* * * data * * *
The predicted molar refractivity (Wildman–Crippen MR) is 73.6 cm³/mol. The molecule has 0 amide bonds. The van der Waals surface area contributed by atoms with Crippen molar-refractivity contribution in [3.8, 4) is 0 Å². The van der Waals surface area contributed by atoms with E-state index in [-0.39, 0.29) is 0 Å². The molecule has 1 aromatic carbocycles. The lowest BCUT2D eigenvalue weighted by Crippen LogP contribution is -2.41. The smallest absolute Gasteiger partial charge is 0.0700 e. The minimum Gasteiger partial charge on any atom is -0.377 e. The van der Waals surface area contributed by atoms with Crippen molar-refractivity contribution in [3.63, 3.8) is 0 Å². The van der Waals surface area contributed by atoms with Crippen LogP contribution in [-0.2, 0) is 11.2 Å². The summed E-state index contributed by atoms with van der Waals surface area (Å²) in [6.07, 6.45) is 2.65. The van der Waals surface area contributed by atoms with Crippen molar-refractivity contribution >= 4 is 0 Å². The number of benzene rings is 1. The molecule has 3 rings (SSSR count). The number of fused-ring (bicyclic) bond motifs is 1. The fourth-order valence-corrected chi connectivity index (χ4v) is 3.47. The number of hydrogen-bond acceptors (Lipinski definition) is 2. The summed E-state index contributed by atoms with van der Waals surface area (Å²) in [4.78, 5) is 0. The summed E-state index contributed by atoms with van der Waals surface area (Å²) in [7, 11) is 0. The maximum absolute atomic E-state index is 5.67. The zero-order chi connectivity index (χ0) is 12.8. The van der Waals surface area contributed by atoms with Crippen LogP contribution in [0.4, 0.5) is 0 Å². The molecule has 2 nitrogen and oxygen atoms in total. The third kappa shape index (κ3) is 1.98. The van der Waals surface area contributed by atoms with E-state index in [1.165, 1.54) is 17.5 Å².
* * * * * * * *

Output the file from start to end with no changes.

The predicted molar refractivity (Wildman–Crippen MR) is 73.6 cm³/mol. The molecule has 0 amide bonds. The van der Waals surface area contributed by atoms with Crippen molar-refractivity contribution in [3.8, 4) is 0 Å². The van der Waals surface area contributed by atoms with E-state index in [-0.39, 0.29) is 0 Å². The molecule has 1 aromatic carbocycles. The lowest BCUT2D eigenvalue weighted by Crippen LogP contribution is -2.41. The smallest absolute Gasteiger partial charge is 0.0700 e. The minimum Gasteiger partial charge on any atom is -0.377 e. The van der Waals surface area contributed by atoms with Crippen molar-refractivity contribution in [3.63, 3.8) is 0 Å². The van der Waals surface area contributed by atoms with Crippen LogP contribution in [-0.2, 0) is 11.2 Å². The summed E-state index contributed by atoms with van der Waals surface area (Å²) in [6.07, 6.45) is 2.65. The van der Waals surface area contributed by atoms with Crippen molar-refractivity contribution >= 4 is 0 Å². The number of benzene rings is 1. The molecule has 3 rings (SSSR count). The number of fused-ring (bicyclic) bond motifs is 1. The fourth-order valence-corrected chi connectivity index (χ4v) is 3.47. The number of hydrogen-bond acceptors (Lipinski definition) is 2. The summed E-state index contributed by atoms with van der Waals surface area (Å²) in [4.78, 5) is 0. The summed E-state index contributed by atoms with van der Waals surface area (Å²) in [7, 11) is 0. The maximum absolute atomic E-state index is 5.67. The zero-order chi connectivity index (χ0) is 12.8. The van der Waals surface area contributed by atoms with Crippen LogP contribution in [0.4, 0.5) is 0 Å². The molecule has 2 nitrogen and oxygen atoms in total. The third kappa shape index (κ3) is 1.98. The van der Waals surface area contributed by atoms with E-state index in [1.165, 1.54) is 17.5 Å².